Politics

Conservative Spotlight: Human Life International

Having spent more than four years as president of Human Life International, the Rev. Thomas J. Euteneuer has witnessed firsthand the threat of abortion on cultures in Latin America and Africa that still cling to pro-life values. He and his associates at HLI refer to their foes as “contraceptive and abortion imperialists” who want to spread their beliefs–as well as contraceptives and abortion-on-demand–to areas of the developing world that have thus far resisted their agenda.

“We try to create opposition to that imperialism, which is exporting the culture of death to other countries in the world that still have pro-life cultures and laws,” Euteneuer told HUMAN EVENTS. “Overwhelming firepower of the culture of death is being trained on these regions. These regions of the world are under a phenomenal attack in every sector–culturally, spiritually and legally.”

The challenge is an awesome one for Euteneuer, whose organization operates 59 satellite offices in 51 countries and has contacts in about 10 others. But despite the tests he faces as HLI’s leader, Euteneuer said he has faith and hope that the pro-life movement will make strides to counter the “culture of death.” The greatest threats, he said, are posed in existing pro-life regions of the world, such as Latin America and Africa, which abortion-rights advocates have increasingly targeted with contraceptives.

Euteneuer and HLI operate on the premise that contraception is the root cause of abortion. Simply changing laws won’t bring a halt to abortion, he said, because the feeder system is still in place. Euteneuer said contraceptives increase both promiscuity and selfishness, making abortion tantamount to back-up birth control. He holds similar views on sex-education programs, which are also being peddled by abortion-rights activists.

That’s why Latin America is today a key locale for HLI and has been for 20 years. Euteneuer said the International Planned Parenthood Federation, along with other lesser-known groups, are aggressively pushing the morning-after pill to women, using the argument that it would prevent unwanted pregnancies. But Euteneuer sees it differently. He said because abortion is illegal in many Latin America countries, the abortion-rights movement has tried a different tact: using the morning-after pill to get a foot in the door and then using its power to campaign for legalized abortion.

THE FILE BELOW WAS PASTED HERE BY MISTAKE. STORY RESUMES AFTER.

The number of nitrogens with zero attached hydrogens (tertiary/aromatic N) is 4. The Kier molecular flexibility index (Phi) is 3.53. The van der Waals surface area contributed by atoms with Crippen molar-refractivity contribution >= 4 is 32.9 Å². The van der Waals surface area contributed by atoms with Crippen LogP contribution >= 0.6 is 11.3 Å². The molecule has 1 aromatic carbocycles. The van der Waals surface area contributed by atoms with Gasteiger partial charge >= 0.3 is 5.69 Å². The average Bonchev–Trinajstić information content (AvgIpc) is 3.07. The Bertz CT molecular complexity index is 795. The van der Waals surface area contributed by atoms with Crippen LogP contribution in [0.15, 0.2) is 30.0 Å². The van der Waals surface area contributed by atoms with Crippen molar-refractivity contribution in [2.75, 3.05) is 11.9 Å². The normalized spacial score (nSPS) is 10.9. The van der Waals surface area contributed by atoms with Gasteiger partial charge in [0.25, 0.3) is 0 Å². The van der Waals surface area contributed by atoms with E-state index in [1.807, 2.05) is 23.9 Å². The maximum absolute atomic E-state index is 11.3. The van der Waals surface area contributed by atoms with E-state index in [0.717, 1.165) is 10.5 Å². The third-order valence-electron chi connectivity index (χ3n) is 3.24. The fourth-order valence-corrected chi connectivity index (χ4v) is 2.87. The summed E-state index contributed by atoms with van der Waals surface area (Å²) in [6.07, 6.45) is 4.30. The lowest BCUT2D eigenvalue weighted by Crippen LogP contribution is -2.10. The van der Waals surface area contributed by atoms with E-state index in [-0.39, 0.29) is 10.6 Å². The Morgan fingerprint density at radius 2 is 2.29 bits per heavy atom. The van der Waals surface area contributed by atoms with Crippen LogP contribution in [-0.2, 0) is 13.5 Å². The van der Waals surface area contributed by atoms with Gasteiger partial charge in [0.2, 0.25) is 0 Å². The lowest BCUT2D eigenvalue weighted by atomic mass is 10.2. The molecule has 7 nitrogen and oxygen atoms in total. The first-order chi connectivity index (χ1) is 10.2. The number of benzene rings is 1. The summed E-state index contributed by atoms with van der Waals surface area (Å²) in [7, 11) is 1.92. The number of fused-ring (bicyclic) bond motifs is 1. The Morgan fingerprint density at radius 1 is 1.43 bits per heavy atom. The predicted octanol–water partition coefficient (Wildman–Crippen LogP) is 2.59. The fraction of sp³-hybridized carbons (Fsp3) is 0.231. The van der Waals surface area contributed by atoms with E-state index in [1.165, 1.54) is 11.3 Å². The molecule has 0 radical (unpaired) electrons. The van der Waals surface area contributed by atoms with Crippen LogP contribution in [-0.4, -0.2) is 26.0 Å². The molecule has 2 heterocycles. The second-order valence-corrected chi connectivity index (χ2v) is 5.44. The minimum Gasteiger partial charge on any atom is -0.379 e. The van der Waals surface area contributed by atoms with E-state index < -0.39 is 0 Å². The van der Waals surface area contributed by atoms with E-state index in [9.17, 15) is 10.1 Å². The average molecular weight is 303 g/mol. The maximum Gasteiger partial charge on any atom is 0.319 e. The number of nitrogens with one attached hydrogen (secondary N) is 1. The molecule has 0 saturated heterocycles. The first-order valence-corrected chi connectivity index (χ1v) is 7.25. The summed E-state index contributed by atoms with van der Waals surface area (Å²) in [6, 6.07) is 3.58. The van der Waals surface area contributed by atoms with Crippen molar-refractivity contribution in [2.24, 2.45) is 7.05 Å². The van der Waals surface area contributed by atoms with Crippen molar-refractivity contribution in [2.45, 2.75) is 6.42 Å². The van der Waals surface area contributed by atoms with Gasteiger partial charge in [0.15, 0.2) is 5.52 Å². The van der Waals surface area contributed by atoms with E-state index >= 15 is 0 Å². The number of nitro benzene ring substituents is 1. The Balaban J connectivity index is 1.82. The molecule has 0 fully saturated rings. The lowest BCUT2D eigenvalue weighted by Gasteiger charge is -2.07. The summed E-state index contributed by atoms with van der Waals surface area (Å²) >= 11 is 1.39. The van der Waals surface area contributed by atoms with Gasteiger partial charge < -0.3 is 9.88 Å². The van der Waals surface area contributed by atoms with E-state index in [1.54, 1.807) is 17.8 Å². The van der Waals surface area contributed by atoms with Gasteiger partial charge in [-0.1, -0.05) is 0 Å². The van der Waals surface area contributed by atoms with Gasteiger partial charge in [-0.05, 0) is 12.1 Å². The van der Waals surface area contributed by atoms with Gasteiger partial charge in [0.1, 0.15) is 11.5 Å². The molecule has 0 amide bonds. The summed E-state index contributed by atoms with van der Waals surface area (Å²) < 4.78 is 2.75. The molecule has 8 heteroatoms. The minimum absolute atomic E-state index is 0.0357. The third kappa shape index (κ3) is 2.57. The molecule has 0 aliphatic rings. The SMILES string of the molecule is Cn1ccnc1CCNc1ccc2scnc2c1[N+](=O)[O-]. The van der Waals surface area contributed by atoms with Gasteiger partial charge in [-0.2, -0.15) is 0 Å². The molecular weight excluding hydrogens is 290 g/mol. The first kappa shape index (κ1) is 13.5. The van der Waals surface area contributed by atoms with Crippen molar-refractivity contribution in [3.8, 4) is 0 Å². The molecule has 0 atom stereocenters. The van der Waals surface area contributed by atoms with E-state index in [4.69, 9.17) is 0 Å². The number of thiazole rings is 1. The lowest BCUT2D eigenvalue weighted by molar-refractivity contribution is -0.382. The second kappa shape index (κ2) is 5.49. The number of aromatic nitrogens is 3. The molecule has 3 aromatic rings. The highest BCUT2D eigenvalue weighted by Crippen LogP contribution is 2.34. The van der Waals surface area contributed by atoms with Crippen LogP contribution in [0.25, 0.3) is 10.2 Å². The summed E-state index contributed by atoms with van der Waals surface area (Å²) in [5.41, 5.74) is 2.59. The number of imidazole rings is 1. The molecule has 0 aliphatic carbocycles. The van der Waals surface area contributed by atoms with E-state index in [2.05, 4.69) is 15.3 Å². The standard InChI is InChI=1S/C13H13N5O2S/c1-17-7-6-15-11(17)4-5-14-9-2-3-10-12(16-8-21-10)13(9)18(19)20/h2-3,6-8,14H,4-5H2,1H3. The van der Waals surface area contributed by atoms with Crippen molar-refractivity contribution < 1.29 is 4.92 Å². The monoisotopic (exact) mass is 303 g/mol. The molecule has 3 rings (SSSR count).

“The developed world has already lost the battle, and now the revolutionaries are emerging and heading to the Third World,” Euteneuer told HUMAN EVENTS. He said HLI employees have made nearly a dozen trips to the Caribbean to train pro-life leaders who otherwise do not have the resources or organizations to support them. Euteneuer cited HLI’s efforts in Latin America as one of his group’s most important ventures.

Recently, HLI has claimed victory in other parts of the globe. Last year, Euteneuer said, the group’s three offices in the Philippines helped derail legislation that would have legalized abortion. He said HLI played a role in halting legalized abortion in the South American nation of Uruguay as well.

In all the countries where HLI does its work, the group’s core mission centers on the teachings the Roman Catholic Church. That doesn’t preclude HLI from working with people of other faiths, and Euteneuer said the group has worked closely with Hindus in India, Muslims in Indonesia and Seventh-day Adventists in Trinidad.

Euteneuer’s own background is in the Catholic faith. He entered the seminary in 1988 after a stint with the Marine Corps. He served as a priest in five parishes in Palm Beach, Fla., and was a secretary to the bishop and director of the diocesan Respect Life office prior to becoming HLI’s president in December 2000. He began actively working in the pro-life movement during the early years of his priesthood when he held prayer vigils and pickets at abortionists’ offices. Prayer is an important part of HLI’s existence today. Euteneuer routinely holds prayer campaigns to pray for conversion of abortionists and to stop “culture of death.”

Although HLI is located in Front Royal, Va., just 60 miles from the Nation’s Capital, Euteneuer said the organization prefers to keep a global perspective on abortion and contraception rather than get bogged down in Washington politics. Still, Euteneuer said many improvements in U.S. foreign aid could be made to stem abortions in other countries–even with a pro-life President occupying the White House. He cites government funding for the U.S. Agency for International Development as one example.

“You can’t impose one template on how to fight this,” Euteneuer said. “The way we fight it in America is different from the ways we’ll fight it in places where they don’t have abortion legalized. Different strategies, the same battle.”


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